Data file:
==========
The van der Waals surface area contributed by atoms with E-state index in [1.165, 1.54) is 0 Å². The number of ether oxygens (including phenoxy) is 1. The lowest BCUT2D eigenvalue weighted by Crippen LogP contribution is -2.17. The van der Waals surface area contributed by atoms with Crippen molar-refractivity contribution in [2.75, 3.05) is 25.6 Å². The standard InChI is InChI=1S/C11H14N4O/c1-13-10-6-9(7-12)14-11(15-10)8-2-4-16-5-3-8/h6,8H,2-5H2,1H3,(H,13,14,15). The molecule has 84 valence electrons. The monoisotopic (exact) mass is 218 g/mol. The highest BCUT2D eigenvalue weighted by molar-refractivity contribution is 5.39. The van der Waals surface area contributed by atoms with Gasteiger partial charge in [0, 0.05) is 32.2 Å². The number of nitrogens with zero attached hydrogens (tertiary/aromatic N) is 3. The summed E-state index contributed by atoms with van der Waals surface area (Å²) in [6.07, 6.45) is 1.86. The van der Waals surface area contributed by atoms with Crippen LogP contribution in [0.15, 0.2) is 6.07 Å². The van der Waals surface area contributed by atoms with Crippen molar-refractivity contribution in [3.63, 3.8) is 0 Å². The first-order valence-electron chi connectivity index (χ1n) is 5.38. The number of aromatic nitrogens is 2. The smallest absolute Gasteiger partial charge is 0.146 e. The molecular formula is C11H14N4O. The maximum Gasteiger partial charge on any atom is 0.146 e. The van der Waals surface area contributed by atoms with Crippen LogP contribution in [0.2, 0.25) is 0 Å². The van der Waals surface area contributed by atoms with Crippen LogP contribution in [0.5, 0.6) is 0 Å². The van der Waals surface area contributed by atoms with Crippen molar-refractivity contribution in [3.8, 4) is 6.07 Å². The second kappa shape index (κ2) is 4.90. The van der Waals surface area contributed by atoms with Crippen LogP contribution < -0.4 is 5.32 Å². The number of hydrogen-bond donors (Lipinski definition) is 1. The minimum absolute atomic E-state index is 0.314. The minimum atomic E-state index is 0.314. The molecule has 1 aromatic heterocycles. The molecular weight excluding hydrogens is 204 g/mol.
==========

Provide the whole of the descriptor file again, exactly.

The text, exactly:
The van der Waals surface area contributed by atoms with E-state index in [1.165, 1.54) is 0 Å². The number of ether oxygens (including phenoxy) is 1. The lowest BCUT2D eigenvalue weighted by Crippen LogP contribution is -2.17. The van der Waals surface area contributed by atoms with Crippen molar-refractivity contribution in [2.75, 3.05) is 25.6 Å². The standard InChI is InChI=1S/C11H14N4O/c1-13-10-6-9(7-12)14-11(15-10)8-2-4-16-5-3-8/h6,8H,2-5H2,1H3,(H,13,14,15). The molecule has 84 valence electrons. The monoisotopic (exact) mass is 218 g/mol. The highest BCUT2D eigenvalue weighted by molar-refractivity contribution is 5.39. The van der Waals surface area contributed by atoms with Gasteiger partial charge in [0, 0.05) is 32.2 Å². The number of nitrogens with zero attached hydrogens (tertiary/aromatic N) is 3. The summed E-state index contributed by atoms with van der Waals surface area (Å²) in [6.07, 6.45) is 1.86. The van der Waals surface area contributed by atoms with Crippen LogP contribution in [0.15, 0.2) is 6.07 Å². The van der Waals surface area contributed by atoms with Crippen molar-refractivity contribution in [3.63, 3.8) is 0 Å². The first-order valence-electron chi connectivity index (χ1n) is 5.38. The number of aromatic nitrogens is 2. The smallest absolute Gasteiger partial charge is 0.146 e. The molecular formula is C11H14N4O. The maximum Gasteiger partial charge on any atom is 0.146 e. The van der Waals surface area contributed by atoms with Crippen LogP contribution in [0.2, 0.25) is 0 Å². The van der Waals surface area contributed by atoms with Crippen LogP contribution in [0.5, 0.6) is 0 Å². The van der Waals surface area contributed by atoms with Crippen molar-refractivity contribution in [3.8, 4) is 6.07 Å². The second kappa shape index (κ2) is 4.90. The van der Waals surface area contributed by atoms with Crippen LogP contribution < -0.4 is 5.32 Å². The number of hydrogen-bond donors (Lipinski definition) is 1. The minimum absolute atomic E-state index is 0.314. The minimum atomic E-state index is 0.314. The molecule has 1 aromatic heterocycles. The molecular weight excluding hydrogens is 204 g/mol.